Where are the other cultural art forms? Literature is there as the Scriptures are read. We hear the great sagas of the Old Testament, the drama of the parables, the stories and teachings of Jesus, and the epistles of St Paul. Poetry is represented by the psalms and the lyrics to the fine old hymns we choose. Rhetoric and logic are displayed in the homily.

The sacred vessels and altarware exhibit traditional metalwork skills. The textile arts are featured in the good vestments we recently ordered from Watts & Co. in London. Bookbindery is there in the missals and prayerbooks we use, and even the kneelers and furniture show forth the skill of the woodworker and upholsterer.

Is there an art form that is missing from this compendium of culture? Dance perhaps, but there is even an echo of that in the formalized, ritual actions—almost choreographed—of the clergy and altar servers as they move in the sanctuary.

Why does this matter? It matters because matter matters. The foundation of the Christian faith is the incarnation of God’s Son who took flesh of the Blessed Virgin. St. Paul says of Jesus Christ that he is the “image (icon) of the unseen God.” Consequently, all of the created order is blessed and redeemed and we are called, according to our gifts, to be co-creators with God. This creative artistic endeavor is nowhere more integrated and directed to God’s glory than when it is dedicated to divine worship. In traditional Catholic worship all these artistic elements not only work together, but each is submissive to the higher aim of the glory and worship of God. If one element obtrudes—let us say the music is overpowering in volume or in quality (or too often in lack of quality) then the whole compendium of culture is flawed. When they combine together the overall effect is to lift the soul into the transcendent realm.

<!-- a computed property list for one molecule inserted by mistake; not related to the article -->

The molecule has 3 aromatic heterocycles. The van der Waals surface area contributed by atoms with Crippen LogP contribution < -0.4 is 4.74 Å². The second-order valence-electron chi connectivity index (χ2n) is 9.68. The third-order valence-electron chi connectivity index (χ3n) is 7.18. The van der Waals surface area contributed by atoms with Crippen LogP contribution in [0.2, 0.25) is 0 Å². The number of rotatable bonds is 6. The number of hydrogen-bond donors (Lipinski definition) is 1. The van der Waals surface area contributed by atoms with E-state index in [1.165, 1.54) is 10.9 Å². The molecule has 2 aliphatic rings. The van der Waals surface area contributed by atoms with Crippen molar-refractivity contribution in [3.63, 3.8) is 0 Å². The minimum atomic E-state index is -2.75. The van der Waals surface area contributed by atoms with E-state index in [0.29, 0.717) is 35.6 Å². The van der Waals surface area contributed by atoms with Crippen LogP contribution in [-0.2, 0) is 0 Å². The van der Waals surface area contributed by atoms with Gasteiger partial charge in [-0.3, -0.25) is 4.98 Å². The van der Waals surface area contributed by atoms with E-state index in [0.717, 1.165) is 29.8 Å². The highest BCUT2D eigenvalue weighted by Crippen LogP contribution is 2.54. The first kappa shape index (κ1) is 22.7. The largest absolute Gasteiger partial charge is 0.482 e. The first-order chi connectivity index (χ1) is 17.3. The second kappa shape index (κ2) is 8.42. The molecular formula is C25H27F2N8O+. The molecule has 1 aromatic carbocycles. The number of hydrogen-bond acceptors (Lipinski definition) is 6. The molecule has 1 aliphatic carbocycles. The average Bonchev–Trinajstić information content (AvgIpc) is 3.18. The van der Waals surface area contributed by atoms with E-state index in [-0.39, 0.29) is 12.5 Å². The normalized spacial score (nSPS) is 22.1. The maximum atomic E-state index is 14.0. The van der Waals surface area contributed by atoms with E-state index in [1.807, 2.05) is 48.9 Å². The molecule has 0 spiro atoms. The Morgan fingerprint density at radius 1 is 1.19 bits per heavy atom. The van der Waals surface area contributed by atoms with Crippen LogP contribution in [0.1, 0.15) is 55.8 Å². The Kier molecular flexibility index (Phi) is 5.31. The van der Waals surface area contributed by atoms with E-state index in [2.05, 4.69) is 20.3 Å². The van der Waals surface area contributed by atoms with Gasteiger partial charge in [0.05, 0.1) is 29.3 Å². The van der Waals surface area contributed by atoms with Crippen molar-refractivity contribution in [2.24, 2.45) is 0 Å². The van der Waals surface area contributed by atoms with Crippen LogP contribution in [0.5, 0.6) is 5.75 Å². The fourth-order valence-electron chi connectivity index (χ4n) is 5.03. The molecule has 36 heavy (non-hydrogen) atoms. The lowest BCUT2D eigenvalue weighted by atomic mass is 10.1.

Art does this. The apprehension of beauty transports the body, mind, and spirit to the source of all that is beautiful, good, and true. Beauty opens the eyes, the ears and the heart and mind. Furthermore, what astonishes and moves me as we worship in our beautiful church, day by day and week by week, is that this compendium of culture is available and accessible to all.

We are so used, in our day and age for the arts to be a refuge for the elite. We go to art galleries to look at pictures and to concert halls to hear fine music. Literature has become the pastime of the elite classes—poetry for fine craftsmanship, sculpture, painting, mosaics all are considered to be prohibitively expensive for “ordinary folk”. Hoi polloi are expected to be satisfied with cheap, mass-produced trinkets, kitsch reproductions, cheap, brutal utilitarian architecture, and banal, sentimental folk music.

But in a traditional church like ours these things are not only available and accessible, but we live with this art, architecture, music, literature, sculpture, and stained glass. Each week our school children are immersed in this compendium of culture as they come into church for our school Mass. Every day and every Sunday “ordinary folk” are there (as they should be), not gawking at these wonders as one does in an art gallery, but living with them, worshipping with them and praying surrounded by them. At first our beautiful new church was a wonder (there are few like it in South Carolina). Now it is almost as if they take it for granted. The beauty is part of their quotidian vocabulary of worship.

This is the context and motivation that produced the greatest art, architecture, and craftsmanship the world has ever seen, and traditional Catholicism keeps it alive. May she survive the current lamentable stripping of the altars which the well-meaning liturgical and architectural barbarians are imposing, may she revive, and may she live long and prosper.

Fr. Dwight Longenecker is the author of Letters on LiturgyTake a virtual tour of the new Our Lady of the Rosary Church here.